Why Your Restaurant Might Be Worth More (…Or Less) Than You Think

Why Your Restaurant Might Be Worth More (…Or Less) Than You Think

When a large, public companies or middle market business is considering an exit, they often use a multiple of EBITDA (Earnings Before Interest, Taxes, Depreciation and Amortization) to determine a sale price for their business. But what about smaller, independent or multi-unit restaurants?

This brings us to SDE (Seller’s Discretionary Earnings), which can be defined as: (EBITDA + “Owner’s Compensation”). The chart below illustrates how “Owner’s Compensation” is further broken down:

Selling Restaurant


To arrive at SDE, the seller’s financial statements are adjusted to reflect overblown owner salaries, owners perks to include automobile leases, travel and entertainment, life insurance plans and housing allowances, to name a few. If properly documented, these personal and/or discretionary expenditures may be added back to SDE. The SDE adjustments should present the seller’s regular income statement and then shows each adjustment (with an explanation) to arrive at the adjusted SDE.

Other types of SDA adjustments include:

-Above/Below-market rent. If the business is overpaying or underpaying facility rent, the amount needs to be adjusted up or down to reflect the rent a prospective buyer of the business would expect to pay.

-Above/Below-market salaries. Some businesses employ multiple family members who may receive above-market compensation.

-Non-recurring expenses (i.e. litigation expenses due to a lawsuit).

-Non-recurring income (i.e. sale of a fixed asset at a large gain).

Independent Restaurant Valuations are based on multiples of SDA

When it comes to valuing a small business (under $5,000,000 in value), SDE is the most commonly applied metric. The multiples are driven by a range of factors including, financing formulas, the buyer’s target return on investment and the buyer’s need to receive reasonable compensation for the time and effort required to run the newly acquired business. Other factors may include the type of restaurant, i.e., independent, multi-unit, franchise, length of lease remaining, real estate included, opportunity for growth and brand identity that affect the selection of an appropriate multiple.

But one of the primary factors is the level of SDE itself. For financial reasons, buyers are willing to pay a higher multiple for higher SDE. But how does one value a restaurant if there is little or no SDE?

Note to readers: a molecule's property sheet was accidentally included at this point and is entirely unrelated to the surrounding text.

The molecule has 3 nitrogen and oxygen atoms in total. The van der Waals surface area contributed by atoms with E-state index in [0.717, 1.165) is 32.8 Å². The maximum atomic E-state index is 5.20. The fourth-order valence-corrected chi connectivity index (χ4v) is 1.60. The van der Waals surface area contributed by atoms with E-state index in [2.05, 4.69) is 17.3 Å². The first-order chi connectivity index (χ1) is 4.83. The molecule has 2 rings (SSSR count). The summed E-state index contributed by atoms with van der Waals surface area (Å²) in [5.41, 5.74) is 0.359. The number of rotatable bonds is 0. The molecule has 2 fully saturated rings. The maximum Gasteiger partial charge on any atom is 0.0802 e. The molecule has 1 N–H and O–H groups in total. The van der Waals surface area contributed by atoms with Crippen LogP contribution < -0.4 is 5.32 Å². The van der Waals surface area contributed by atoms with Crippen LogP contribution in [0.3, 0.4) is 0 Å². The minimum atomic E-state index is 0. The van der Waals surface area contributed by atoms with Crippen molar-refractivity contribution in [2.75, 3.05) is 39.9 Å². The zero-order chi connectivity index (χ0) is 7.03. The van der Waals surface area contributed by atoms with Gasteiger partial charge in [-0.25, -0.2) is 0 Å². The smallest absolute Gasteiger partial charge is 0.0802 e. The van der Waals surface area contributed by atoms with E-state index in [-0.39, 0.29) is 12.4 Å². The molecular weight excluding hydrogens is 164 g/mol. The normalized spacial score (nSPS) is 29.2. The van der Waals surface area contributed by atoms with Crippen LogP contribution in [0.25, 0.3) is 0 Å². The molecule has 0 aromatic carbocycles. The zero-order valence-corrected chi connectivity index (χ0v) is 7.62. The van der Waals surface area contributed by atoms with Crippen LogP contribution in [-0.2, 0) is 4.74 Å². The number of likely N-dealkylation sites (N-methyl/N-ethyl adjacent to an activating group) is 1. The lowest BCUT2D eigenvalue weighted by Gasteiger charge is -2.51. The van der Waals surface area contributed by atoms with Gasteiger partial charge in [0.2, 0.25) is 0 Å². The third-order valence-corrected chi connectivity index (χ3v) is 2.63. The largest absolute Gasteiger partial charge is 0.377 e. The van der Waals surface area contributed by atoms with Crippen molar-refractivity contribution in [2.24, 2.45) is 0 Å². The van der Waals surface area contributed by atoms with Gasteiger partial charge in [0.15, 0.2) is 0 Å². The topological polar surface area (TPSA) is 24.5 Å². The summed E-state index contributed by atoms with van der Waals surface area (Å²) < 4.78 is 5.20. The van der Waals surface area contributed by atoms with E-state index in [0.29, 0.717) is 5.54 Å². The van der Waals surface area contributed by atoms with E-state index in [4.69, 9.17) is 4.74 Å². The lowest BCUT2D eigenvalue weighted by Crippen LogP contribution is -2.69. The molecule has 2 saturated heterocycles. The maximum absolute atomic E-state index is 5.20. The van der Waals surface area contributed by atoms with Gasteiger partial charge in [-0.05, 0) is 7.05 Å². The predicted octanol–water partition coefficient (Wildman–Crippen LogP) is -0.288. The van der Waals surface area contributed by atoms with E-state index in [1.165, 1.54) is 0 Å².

Valuing the Fee/Leasehold Interest

Oftentimes, the restaurant being sold generates little or no SDE. In some cases, the SDE can even become negative. In this instance, an analysis of the business assets together with the underlying fee or leasehold interest in the real estate is required in valuing the restaurant.
If a business leases a building, the rental rate and amount of time remaining on the lease is an important factor. For example, if the annual lease payments are $50,000 below market, a present value analysis using an appropriate range of discount rates should be used to determine the value of the leasehold interest.

In addition, assuming the furniture, fixtures and equipment (FF&E) and certain leasehold improvements are in good-to-excellent condition, the depreciated value of these components should be added to the present value of the leasehold interest.
Determining a market value becomes much more difficult if there is no real estate being conveyed and the leasehold value is minimal. Unfortunately, in this case, unless the landlord is willing to renegotiate and extend the lease, there is probably no value beyond the salvage value of the FF&E.

Reconciling the value conclusions and determining an appropriate multiple to apply to the SDE is generally more of an art than a science. However, an experienced advisor with a deep understanding of local market dynamics, is invaluable when establishing a realistic value for the independent single or multi-unit restaurant.

About SVN Restaurant Resource Group

The SVN Restaurant Resource Group provides first-in-class services to clients in the food service and hospitality industry. Landlords, restaurants, nightclubs, bakeries, caterers, hotels, food processors and manufacturers rely on the experience, local market knowledge, industry relationships and technology advantages possessed by this highly-specialized team of commercial real estate professionals. SVN has over 200 offices throughout the US, Mexico and Canada.